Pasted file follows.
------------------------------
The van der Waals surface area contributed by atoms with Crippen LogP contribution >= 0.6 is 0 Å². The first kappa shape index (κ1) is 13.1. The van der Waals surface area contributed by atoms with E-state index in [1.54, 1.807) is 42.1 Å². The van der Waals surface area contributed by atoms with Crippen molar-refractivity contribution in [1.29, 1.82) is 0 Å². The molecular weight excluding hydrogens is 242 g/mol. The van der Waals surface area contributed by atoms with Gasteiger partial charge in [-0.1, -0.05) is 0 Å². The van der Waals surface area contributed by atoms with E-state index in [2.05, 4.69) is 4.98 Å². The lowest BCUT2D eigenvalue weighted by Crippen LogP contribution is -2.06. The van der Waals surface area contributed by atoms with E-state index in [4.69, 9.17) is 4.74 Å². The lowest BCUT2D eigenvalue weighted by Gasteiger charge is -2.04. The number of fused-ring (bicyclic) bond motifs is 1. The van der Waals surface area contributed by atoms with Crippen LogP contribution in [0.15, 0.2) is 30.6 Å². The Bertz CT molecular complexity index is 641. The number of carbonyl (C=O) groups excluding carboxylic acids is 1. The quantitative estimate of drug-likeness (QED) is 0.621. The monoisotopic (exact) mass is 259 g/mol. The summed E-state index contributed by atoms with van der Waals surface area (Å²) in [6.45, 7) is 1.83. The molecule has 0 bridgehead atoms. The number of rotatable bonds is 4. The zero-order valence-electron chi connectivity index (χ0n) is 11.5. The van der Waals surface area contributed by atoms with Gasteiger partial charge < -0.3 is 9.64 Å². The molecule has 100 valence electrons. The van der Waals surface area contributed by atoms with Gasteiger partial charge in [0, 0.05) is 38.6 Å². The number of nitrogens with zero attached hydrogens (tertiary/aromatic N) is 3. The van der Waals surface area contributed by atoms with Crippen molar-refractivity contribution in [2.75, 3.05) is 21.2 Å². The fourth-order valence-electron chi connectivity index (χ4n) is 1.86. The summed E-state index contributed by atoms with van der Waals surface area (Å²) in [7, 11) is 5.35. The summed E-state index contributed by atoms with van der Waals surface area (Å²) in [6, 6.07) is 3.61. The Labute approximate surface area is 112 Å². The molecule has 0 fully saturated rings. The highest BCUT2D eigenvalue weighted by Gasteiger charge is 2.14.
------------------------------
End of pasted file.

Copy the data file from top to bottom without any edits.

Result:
The van der Waals surface area contributed by atoms with Crippen LogP contribution >= 0.6 is 0 Å². The first kappa shape index (κ1) is 13.1. The van der Waals surface area contributed by atoms with E-state index in [1.54, 1.807) is 42.1 Å². The van der Waals surface area contributed by atoms with Crippen molar-refractivity contribution in [1.29, 1.82) is 0 Å². The molecular weight excluding hydrogens is 242 g/mol. The van der Waals surface area contributed by atoms with Gasteiger partial charge in [-0.1, -0.05) is 0 Å². The van der Waals surface area contributed by atoms with E-state index in [2.05, 4.69) is 4.98 Å². The lowest BCUT2D eigenvalue weighted by Crippen LogP contribution is -2.06. The van der Waals surface area contributed by atoms with E-state index in [4.69, 9.17) is 4.74 Å². The lowest BCUT2D eigenvalue weighted by Gasteiger charge is -2.04. The number of fused-ring (bicyclic) bond motifs is 1. The van der Waals surface area contributed by atoms with Crippen LogP contribution in [0.15, 0.2) is 30.6 Å². The Bertz CT molecular complexity index is 641. The number of carbonyl (C=O) groups excluding carboxylic acids is 1. The quantitative estimate of drug-likeness (QED) is 0.621. The monoisotopic (exact) mass is 259 g/mol. The summed E-state index contributed by atoms with van der Waals surface area (Å²) in [6.45, 7) is 1.83. The molecule has 0 bridgehead atoms. The number of rotatable bonds is 4. The zero-order valence-electron chi connectivity index (χ0n) is 11.5. The van der Waals surface area contributed by atoms with Gasteiger partial charge < -0.3 is 9.64 Å². The molecule has 100 valence electrons. The van der Waals surface area contributed by atoms with Gasteiger partial charge in [0, 0.05) is 38.6 Å². The number of nitrogens with zero attached hydrogens (tertiary/aromatic N) is 3. The van der Waals surface area contributed by atoms with Crippen molar-refractivity contribution in [2.75, 3.05) is 21.2 Å². The fourth-order valence-electron chi connectivity index (χ4n) is 1.86. The summed E-state index contributed by atoms with van der Waals surface area (Å²) in [7, 11) is 5.35. The summed E-state index contributed by atoms with van der Waals surface area (Å²) in [6, 6.07) is 3.61. The Labute approximate surface area is 112 Å². The molecule has 0 fully saturated rings. The highest BCUT2D eigenvalue weighted by Gasteiger charge is 2.14.